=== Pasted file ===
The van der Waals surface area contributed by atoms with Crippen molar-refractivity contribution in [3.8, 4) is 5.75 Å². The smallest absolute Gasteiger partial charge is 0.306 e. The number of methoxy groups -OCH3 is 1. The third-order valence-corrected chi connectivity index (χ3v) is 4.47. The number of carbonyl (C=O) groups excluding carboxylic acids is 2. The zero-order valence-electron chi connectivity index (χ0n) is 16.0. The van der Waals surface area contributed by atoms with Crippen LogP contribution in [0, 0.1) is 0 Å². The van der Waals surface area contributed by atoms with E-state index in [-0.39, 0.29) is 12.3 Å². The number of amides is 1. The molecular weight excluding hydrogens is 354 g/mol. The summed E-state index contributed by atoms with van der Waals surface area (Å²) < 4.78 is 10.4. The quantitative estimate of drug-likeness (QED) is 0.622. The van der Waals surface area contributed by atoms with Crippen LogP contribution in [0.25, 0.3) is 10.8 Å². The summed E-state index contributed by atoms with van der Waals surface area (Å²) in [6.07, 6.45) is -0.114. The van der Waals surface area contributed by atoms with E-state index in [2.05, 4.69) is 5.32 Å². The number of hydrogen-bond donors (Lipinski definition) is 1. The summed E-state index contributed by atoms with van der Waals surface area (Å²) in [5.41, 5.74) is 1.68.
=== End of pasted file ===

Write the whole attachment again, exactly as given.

The van der Waals surface area contributed by atoms with Crippen molar-refractivity contribution in [3.8, 4) is 5.75 Å². The smallest absolute Gasteiger partial charge is 0.306 e. The number of methoxy groups -OCH3 is 1. The third-order valence-corrected chi connectivity index (χ3v) is 4.47. The number of carbonyl (C=O) groups excluding carboxylic acids is 2. The zero-order valence-electron chi connectivity index (χ0n) is 16.0. The van der Waals surface area contributed by atoms with Crippen LogP contribution in [0, 0.1) is 0 Å². The van der Waals surface area contributed by atoms with E-state index in [-0.39, 0.29) is 12.3 Å². The number of amides is 1. The molecular weight excluding hydrogens is 354 g/mol. The summed E-state index contributed by atoms with van der Waals surface area (Å²) < 4.78 is 10.4. The quantitative estimate of drug-likeness (QED) is 0.622. The van der Waals surface area contributed by atoms with Crippen LogP contribution in [0.25, 0.3) is 10.8 Å². The summed E-state index contributed by atoms with van der Waals surface area (Å²) in [6.07, 6.45) is -0.114. The van der Waals surface area contributed by atoms with E-state index in [2.05, 4.69) is 5.32 Å². The number of hydrogen-bond donors (Lipinski definition) is 1. The summed E-state index contributed by atoms with van der Waals surface area (Å²) in [5.41, 5.74) is 1.68.